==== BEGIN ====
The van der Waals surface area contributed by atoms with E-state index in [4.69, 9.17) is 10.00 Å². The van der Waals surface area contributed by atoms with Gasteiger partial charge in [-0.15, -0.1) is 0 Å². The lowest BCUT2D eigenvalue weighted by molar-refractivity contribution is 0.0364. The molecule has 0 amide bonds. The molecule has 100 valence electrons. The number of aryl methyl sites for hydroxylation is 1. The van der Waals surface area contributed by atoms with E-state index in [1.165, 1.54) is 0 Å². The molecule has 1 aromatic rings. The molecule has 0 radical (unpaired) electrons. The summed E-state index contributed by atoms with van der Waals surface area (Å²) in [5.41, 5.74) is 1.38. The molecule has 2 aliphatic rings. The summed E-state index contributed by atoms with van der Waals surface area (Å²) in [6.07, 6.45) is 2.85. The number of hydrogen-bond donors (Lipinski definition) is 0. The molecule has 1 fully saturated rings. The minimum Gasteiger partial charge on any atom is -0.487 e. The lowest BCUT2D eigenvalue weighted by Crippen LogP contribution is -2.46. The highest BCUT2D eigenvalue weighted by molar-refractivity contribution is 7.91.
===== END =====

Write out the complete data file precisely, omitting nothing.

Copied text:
The van der Waals surface area contributed by atoms with E-state index in [4.69, 9.17) is 10.00 Å². The van der Waals surface area contributed by atoms with Gasteiger partial charge in [-0.15, -0.1) is 0 Å². The lowest BCUT2D eigenvalue weighted by molar-refractivity contribution is 0.0364. The molecule has 0 amide bonds. The molecule has 100 valence electrons. The number of aryl methyl sites for hydroxylation is 1. The van der Waals surface area contributed by atoms with E-state index in [1.165, 1.54) is 0 Å². The molecule has 1 aromatic rings. The molecule has 0 radical (unpaired) electrons. The summed E-state index contributed by atoms with van der Waals surface area (Å²) in [5.41, 5.74) is 1.38. The molecule has 2 aliphatic rings. The summed E-state index contributed by atoms with van der Waals surface area (Å²) in [6.07, 6.45) is 2.85. The number of hydrogen-bond donors (Lipinski definition) is 0. The molecule has 1 fully saturated rings. The minimum Gasteiger partial charge on any atom is -0.487 e. The lowest BCUT2D eigenvalue weighted by Crippen LogP contribution is -2.46. The highest BCUT2D eigenvalue weighted by molar-refractivity contribution is 7.91.